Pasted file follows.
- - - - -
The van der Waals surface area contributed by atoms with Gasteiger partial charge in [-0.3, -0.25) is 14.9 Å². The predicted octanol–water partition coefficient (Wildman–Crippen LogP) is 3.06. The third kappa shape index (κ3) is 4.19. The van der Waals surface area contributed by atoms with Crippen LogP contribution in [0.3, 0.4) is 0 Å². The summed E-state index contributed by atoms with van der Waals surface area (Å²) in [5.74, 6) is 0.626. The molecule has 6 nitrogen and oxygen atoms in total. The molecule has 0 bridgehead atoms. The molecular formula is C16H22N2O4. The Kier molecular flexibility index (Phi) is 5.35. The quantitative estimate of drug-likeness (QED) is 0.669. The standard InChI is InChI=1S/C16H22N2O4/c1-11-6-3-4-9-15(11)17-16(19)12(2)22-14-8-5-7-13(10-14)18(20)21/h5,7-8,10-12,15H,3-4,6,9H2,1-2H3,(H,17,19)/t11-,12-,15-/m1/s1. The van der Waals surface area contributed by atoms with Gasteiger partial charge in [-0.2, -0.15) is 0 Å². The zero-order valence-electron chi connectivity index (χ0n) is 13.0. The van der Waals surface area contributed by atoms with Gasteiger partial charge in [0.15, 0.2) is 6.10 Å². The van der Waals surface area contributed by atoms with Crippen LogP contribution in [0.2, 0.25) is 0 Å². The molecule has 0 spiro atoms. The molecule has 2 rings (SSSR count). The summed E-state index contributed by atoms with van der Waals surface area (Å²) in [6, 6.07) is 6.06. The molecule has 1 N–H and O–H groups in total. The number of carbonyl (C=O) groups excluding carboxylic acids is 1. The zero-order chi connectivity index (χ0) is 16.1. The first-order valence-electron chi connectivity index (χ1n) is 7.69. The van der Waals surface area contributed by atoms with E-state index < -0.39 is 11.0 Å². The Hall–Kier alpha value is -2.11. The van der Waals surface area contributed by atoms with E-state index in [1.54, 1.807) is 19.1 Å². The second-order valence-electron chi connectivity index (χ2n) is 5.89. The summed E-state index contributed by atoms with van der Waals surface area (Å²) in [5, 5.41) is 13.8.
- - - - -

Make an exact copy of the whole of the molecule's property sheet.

The van der Waals surface area contributed by atoms with Gasteiger partial charge in [-0.3, -0.25) is 14.9 Å². The predicted octanol–water partition coefficient (Wildman–Crippen LogP) is 3.06. The third kappa shape index (κ3) is 4.19. The van der Waals surface area contributed by atoms with Crippen LogP contribution in [0.3, 0.4) is 0 Å². The summed E-state index contributed by atoms with van der Waals surface area (Å²) in [5.74, 6) is 0.626. The molecule has 6 nitrogen and oxygen atoms in total. The molecule has 0 bridgehead atoms. The molecular formula is C16H22N2O4. The Kier molecular flexibility index (Phi) is 5.35. The quantitative estimate of drug-likeness (QED) is 0.669. The standard InChI is InChI=1S/C16H22N2O4/c1-11-6-3-4-9-15(11)17-16(19)12(2)22-14-8-5-7-13(10-14)18(20)21/h5,7-8,10-12,15H,3-4,6,9H2,1-2H3,(H,17,19)/t11-,12-,15-/m1/s1. The van der Waals surface area contributed by atoms with Gasteiger partial charge in [-0.2, -0.15) is 0 Å². The zero-order valence-electron chi connectivity index (χ0n) is 13.0. The van der Waals surface area contributed by atoms with Gasteiger partial charge in [0.15, 0.2) is 6.10 Å². The van der Waals surface area contributed by atoms with Crippen LogP contribution in [0.2, 0.25) is 0 Å². The molecule has 0 spiro atoms. The molecule has 2 rings (SSSR count). The summed E-state index contributed by atoms with van der Waals surface area (Å²) in [6, 6.07) is 6.06. The molecule has 1 N–H and O–H groups in total. The number of carbonyl (C=O) groups excluding carboxylic acids is 1. The zero-order chi connectivity index (χ0) is 16.1. The first-order valence-electron chi connectivity index (χ1n) is 7.69. The van der Waals surface area contributed by atoms with E-state index < -0.39 is 11.0 Å². The Hall–Kier alpha value is -2.11. The van der Waals surface area contributed by atoms with E-state index in [1.54, 1.807) is 19.1 Å². The second-order valence-electron chi connectivity index (χ2n) is 5.89. The summed E-state index contributed by atoms with van der Waals surface area (Å²) in [5, 5.41) is 13.8.